When was the last time you had a really fun discussion about money with your significant other?
If you are like many of the couples I work with as a therapist, the answer is pretty much never. In fact, research has found that disagreements over money issues is one of the main sources of marital conflict and the one of the most likely issues to be mishandled, remain unresolved, and be associated with negative emotions.
But wait! Don’t stop reading, you have come this far! Conversations about finance shouldn’t be avoided, and they don’t always have to result in an argument.
I’m happy to report that it is possible to discuss finances and have it be a positive and productive experience. To prove it, I asked ten couples how they successfully handle their finances. What better way to learn than to hear from married couples who’ve mastered it? Here’s what they have to say.
Play to Your Strengths
While your end goal is to come to an agreement with your significant other about your everyday spending habits and long-term financial goals, it’s important to acknowledge that you both come from very different financial backgrounds. Nowhere in the relationship rule book does it say that you have to have the same approach to finances as your spouse. You are two different people who bring two different expectations and past experiences about money to the relationship. While this may seem like a recipe for disaster, it can also be an opportunity for each of you to embrace your strengths.
For example, Maria shares that in her marriage she embraces her talent for being detail-oriented and keeps an eye on the family’s day-to-day finances. She notifies her husband of any concerns or adjustments they need to make. She describes herself as “neurotic about money” while her husband is “really chill” and trusts her advice on whether or not to spend since she is “watching the budget like a hawk.”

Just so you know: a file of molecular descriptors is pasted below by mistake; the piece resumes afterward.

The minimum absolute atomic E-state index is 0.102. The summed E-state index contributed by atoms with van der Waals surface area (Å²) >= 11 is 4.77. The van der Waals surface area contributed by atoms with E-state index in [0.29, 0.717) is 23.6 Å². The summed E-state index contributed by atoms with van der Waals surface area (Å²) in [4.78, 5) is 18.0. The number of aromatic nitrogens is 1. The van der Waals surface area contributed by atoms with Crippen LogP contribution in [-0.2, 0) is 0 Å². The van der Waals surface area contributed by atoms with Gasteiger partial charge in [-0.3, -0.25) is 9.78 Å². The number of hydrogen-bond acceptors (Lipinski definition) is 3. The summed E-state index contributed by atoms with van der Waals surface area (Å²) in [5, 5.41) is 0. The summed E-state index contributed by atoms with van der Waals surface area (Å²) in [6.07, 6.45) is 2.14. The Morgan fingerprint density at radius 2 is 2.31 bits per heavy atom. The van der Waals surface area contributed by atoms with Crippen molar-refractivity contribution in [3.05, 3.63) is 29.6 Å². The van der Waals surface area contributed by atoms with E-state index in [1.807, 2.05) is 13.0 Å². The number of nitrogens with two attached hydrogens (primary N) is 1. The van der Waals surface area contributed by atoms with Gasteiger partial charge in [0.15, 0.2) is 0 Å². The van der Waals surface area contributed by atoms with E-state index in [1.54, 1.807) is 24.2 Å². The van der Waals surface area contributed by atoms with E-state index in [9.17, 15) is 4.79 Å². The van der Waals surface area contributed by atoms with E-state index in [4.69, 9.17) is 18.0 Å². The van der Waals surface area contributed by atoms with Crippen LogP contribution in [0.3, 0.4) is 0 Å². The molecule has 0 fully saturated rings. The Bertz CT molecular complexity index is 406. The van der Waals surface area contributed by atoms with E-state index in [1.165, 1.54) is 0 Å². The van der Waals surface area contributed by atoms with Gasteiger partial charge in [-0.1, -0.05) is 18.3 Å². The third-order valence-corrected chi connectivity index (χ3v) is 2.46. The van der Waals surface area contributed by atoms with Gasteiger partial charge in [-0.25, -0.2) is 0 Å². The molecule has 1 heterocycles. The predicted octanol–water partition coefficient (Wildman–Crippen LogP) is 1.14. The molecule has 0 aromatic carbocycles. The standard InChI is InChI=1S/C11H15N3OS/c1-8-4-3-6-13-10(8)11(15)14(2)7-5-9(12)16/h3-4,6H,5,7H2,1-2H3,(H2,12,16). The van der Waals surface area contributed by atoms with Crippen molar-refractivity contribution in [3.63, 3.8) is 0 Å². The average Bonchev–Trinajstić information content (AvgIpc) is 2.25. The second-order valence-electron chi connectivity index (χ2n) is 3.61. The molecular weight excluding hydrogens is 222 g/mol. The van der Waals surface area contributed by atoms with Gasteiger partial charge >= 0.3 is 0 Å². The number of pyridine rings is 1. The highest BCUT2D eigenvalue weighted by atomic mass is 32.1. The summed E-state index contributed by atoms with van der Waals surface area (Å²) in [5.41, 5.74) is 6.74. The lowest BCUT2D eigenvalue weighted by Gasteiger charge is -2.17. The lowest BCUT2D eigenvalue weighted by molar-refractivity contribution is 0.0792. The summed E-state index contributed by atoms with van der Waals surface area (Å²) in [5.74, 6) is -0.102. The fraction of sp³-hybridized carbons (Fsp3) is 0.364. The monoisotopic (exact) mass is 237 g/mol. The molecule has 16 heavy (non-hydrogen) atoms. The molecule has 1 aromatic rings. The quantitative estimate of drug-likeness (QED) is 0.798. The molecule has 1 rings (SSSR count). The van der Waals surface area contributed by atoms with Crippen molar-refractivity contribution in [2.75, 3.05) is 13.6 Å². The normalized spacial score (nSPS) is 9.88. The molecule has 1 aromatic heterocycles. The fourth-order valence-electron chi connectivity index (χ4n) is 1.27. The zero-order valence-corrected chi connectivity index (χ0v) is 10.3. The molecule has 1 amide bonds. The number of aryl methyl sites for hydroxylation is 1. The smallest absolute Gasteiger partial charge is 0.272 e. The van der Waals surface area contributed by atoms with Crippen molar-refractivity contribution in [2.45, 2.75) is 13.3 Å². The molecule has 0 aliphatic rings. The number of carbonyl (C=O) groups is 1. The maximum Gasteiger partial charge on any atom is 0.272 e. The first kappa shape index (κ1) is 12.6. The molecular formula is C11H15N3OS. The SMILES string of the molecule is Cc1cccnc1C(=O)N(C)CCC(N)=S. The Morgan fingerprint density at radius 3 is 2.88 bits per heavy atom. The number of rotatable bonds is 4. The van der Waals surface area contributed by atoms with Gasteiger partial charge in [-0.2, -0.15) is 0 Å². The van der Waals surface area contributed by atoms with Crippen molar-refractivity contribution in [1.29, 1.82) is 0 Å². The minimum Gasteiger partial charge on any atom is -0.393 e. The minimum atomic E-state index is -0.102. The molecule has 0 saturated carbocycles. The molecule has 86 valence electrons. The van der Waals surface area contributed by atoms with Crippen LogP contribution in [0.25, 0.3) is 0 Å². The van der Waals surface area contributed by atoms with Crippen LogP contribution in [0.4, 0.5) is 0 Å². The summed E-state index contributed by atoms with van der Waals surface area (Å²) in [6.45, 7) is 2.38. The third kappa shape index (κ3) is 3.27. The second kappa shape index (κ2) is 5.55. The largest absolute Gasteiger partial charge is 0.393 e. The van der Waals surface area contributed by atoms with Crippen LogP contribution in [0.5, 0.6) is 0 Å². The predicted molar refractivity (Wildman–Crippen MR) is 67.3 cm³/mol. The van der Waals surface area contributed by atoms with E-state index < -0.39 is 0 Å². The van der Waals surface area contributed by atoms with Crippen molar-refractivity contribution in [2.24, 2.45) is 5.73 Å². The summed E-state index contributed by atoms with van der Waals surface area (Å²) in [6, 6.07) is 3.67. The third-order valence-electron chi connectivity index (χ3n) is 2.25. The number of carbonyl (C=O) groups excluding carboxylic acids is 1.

Similarly, Rachel shares that: “At the end of the month, my husband reconciles our budget with our bank account, and it's best if I give him peace and quiet to do that. Then he fills me in on where we were over or under that month. For us, it's important to have one person in charge of the financial planning for our family.” Elizabeth and her husband also focus on their strengths. “We divide and conquer,” she says, “He gets bills; I get food, clothes, and household.” She says that she enjoys the challenge of making her tight budget work and was even able to save enough money to give her husband an envelope of “free money” for his birthday.
Use each other’s strengths to your advantage. Do you love number crunching? Put yourself in charge of setting the budget for different categories. Or, maybe you love finding creative ways to stay within your budget. Put yourself in charge of purchasing groceries, clothing, and other household items. Sit down with your spouse and identify each other’s strengths so that you can work together to manage your finances.
Banish the Word ‘I’
A key part of having a positive and productive conversation about finances is talking about how you are going to work together towards your shared goal. For example, Cat, a stay at home mom whose husband works full time, says that, “talking about finances can be tricky because the paychecks only have one of our names on them.” She says that she and her husband avoid arguments when talking about finances by banning the use of “I” and “you.”
For example, she says, it feels a lot less accusatory to hear the words “'WE need to spend less in this category’ than it does to hear ‘YOU need to spend less’.” Cat says that watching the language they use helps to “reinforce the idea that you're partners sharing a budget (and a life) together [and] not just two people who happen to withdraw from the same bank account.” Using language that emphasizes your partnership with one another will help you stay focused on your common financial goals.
Work Toward Goals . . . Together